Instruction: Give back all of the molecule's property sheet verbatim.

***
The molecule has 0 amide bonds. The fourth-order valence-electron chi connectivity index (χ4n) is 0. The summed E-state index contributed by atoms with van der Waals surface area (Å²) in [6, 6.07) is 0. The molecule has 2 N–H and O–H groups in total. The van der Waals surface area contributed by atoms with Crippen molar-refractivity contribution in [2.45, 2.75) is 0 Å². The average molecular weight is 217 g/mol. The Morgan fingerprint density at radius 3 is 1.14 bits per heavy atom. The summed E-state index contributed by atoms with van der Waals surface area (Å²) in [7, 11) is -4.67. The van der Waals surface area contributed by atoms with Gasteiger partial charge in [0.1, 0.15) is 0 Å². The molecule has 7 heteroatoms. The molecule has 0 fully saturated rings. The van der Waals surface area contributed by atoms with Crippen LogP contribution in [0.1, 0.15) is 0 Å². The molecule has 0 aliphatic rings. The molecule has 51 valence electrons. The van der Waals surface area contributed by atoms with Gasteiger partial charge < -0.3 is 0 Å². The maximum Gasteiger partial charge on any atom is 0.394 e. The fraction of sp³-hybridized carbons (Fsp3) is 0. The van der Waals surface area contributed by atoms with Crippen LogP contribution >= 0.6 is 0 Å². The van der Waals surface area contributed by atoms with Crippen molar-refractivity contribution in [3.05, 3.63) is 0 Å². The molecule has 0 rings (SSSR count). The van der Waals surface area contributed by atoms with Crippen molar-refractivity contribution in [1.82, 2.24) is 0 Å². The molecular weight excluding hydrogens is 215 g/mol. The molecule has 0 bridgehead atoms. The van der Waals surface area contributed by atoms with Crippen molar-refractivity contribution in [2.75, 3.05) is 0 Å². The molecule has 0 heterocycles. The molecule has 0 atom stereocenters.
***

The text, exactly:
The molecule has 0 amide bonds. The fourth-order valence-electron chi connectivity index (χ4n) is 0. The summed E-state index contributed by atoms with van der Waals surface area (Å²) in [6, 6.07) is 0. The molecule has 2 N–H and O–H groups in total. The van der Waals surface area contributed by atoms with Crippen molar-refractivity contribution in [2.45, 2.75) is 0 Å². The average molecular weight is 217 g/mol. The Morgan fingerprint density at radius 3 is 1.14 bits per heavy atom. The summed E-state index contributed by atoms with van der Waals surface area (Å²) in [7, 11) is -4.67. The van der Waals surface area contributed by atoms with Gasteiger partial charge in [0.1, 0.15) is 0 Å². The molecule has 7 heteroatoms. The molecule has 0 fully saturated rings. The van der Waals surface area contributed by atoms with Crippen LogP contribution in [0.1, 0.15) is 0 Å². The molecule has 0 aliphatic rings. The molecule has 51 valence electrons. The van der Waals surface area contributed by atoms with Gasteiger partial charge < -0.3 is 0 Å². The maximum Gasteiger partial charge on any atom is 0.394 e. The fraction of sp³-hybridized carbons (Fsp3) is 0. The van der Waals surface area contributed by atoms with Crippen LogP contribution >= 0.6 is 0 Å². The van der Waals surface area contributed by atoms with Crippen molar-refractivity contribution in [3.05, 3.63) is 0 Å². The molecule has 0 rings (SSSR count). The van der Waals surface area contributed by atoms with Crippen molar-refractivity contribution in [1.82, 2.24) is 0 Å². The molecular weight excluding hydrogens is 215 g/mol. The molecule has 0 bridgehead atoms. The van der Waals surface area contributed by atoms with Crippen molar-refractivity contribution in [2.75, 3.05) is 0 Å². The molecule has 0 heterocycles. The molecule has 0 atom stereocenters.